Transistors 317 and 318 respectively cooperate with a constant current source 321 to form an emitter follower and transistors 319 and 320 respectively cooperate with a constant current source 322 to form an emitter follower. The current value of each of the constant current sources 314 to 316 is I' and the resistance of each of the resistors 310 to 313 is R'. When the output signal Z of the four-state logic converter 106 is higher than the intermediate level L1, the transistors 304, 306 and 308 are turned on to pass the current I' through all of the resistors 311, 312 and 313 and output signals of carry-out Co and sum S both assume VCC -VBE -R'I' which represents a low level "0". When Z is L1>Z>L2, transistors 305, 306 and 308 are turned on to cause the current I' not to pass through the resistor 313 but to pass through the resistors 312 and 313. As a result, the carry-out Co assumes VCC -VBE -R'I' which represents the low level "0" and the sum S assumes VCC -VBE which represents a high level "1". When Z is L2>Z>L3, the transistors 305, 307 and 308 are turned on to cause the current I' not to pass through the resistor 313 but to pass through the resistors 311 and 312. Consequently, the carry-out Co assumes the high level "1" and the sum S assumes the low level "0". Finally, when Z is Z<L3, the transistors 305, 307 and 309 are turned on and the current I' does not flow through the resistor 312 with the result that the bases of the transistors 318 and 320 both assume the high level and both of the output signals Co and S assume the high level "1".
As described above, the two stages of logic gates suffice to constitute the adder, thus making it possible to reduce the propagation delay time and operation time. The number of component elements of the adder can be halved as compared to the FIG. 6 prior art to permit realization of a compact adder which can contribute to high density of integration when used as a circuit element of an LSI formed on a chip. Further, the sum S and carry-out Co are produced concurrently and they are easy to handle in applying them to the succeeding circuit stage.
The reference signals of intermediate levels L1, L2 and L3 used in the foregoing first embodiment can be generated by a circuit constructed as illustrated in FIG. 4. Resistors 402 and 403 have each the same resistance as that of the resistor 204, a resistor 401 has half the resistance of the resistor 204, and a constant current source 407 has the same current value as that of each of the constant current sources 211 to 213, whereby the intermediate levels for the voltage drops across the resistor 204 can be generated. Transistors 404 to 406 respectively cooperate with constant current sources 408 to 410 to form emitter followers each of which is identical to the emitter follower comprised of the transistor 214 and constant current source 215. The intermediate level generator constituted by components like those of the logic converter ensures the provision of an adder which is immune to temperature variations and power supply variations.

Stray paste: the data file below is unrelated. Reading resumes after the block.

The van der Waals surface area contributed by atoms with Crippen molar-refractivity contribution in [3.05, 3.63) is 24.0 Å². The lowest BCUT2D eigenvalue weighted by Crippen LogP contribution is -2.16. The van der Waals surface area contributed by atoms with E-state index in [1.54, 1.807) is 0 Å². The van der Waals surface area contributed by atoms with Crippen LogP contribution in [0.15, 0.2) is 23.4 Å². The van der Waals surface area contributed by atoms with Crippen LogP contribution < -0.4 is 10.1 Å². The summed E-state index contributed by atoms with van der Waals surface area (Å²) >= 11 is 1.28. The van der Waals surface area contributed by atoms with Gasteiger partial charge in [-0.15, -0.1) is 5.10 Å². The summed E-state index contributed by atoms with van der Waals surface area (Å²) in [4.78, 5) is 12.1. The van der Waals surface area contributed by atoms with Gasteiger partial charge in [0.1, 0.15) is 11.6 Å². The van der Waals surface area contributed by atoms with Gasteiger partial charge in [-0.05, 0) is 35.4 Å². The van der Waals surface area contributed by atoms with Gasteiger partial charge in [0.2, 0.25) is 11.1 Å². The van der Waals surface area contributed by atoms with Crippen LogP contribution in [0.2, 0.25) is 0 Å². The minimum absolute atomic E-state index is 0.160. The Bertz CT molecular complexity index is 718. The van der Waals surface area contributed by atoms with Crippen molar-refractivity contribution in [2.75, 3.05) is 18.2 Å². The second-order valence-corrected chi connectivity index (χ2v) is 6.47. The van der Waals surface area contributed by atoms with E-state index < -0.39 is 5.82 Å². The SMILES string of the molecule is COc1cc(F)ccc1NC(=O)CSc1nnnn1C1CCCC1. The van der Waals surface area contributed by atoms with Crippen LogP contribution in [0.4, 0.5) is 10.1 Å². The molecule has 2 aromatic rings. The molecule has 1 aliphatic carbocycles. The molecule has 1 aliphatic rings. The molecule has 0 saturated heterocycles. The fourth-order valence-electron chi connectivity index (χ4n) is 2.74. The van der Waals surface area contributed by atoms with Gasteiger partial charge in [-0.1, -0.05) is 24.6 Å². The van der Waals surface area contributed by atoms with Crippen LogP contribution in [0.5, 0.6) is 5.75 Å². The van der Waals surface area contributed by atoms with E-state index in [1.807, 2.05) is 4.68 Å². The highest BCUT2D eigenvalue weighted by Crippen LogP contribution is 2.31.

Referring to FIG. 5, a second embodiment of the invention will be described. In accordance with this embodiment, an n-bit adder of n adders is constructed by connecting latch circuits 604 to 606 to partial sums S1 to Sn of respective bit adders 601 to 603 and a latch circuit 607 to carry-out Co of the uppermost bit adder 603, whereby the partial sums of the respective bit adders and the carry-out Co of the uppermost bit adder can be latched by a clock signal φ so as to be delivered synchronously. In this embodiment, propagation delay between partial sums in the n-bit adder can be disregarded apparently and advantageously signal processing in the succeeding system can be simplified.
According to the invention, since the adder can be constructed with two stages of logic gate and the number of component elements can be halved as compared to the prior art by adding together binary digital signals in terms of current addition so as to convert them to four-state logic levels, the propagation delay time can be reduced and the circuit can be simplified and compacted to attain advantages of high speed, high density of integration, realization of on-chip systems and low power consumption. Especially, in an application to two-step parallel A/D converter LSI's wherein addition of more than four bits is required to be performed within an interval of time which is less than half of one cycle for A/D conversion and besides an area which the adder occupies on the chip has to be reduced, the advantages of high speed and compactness or size-reduction are of great significance.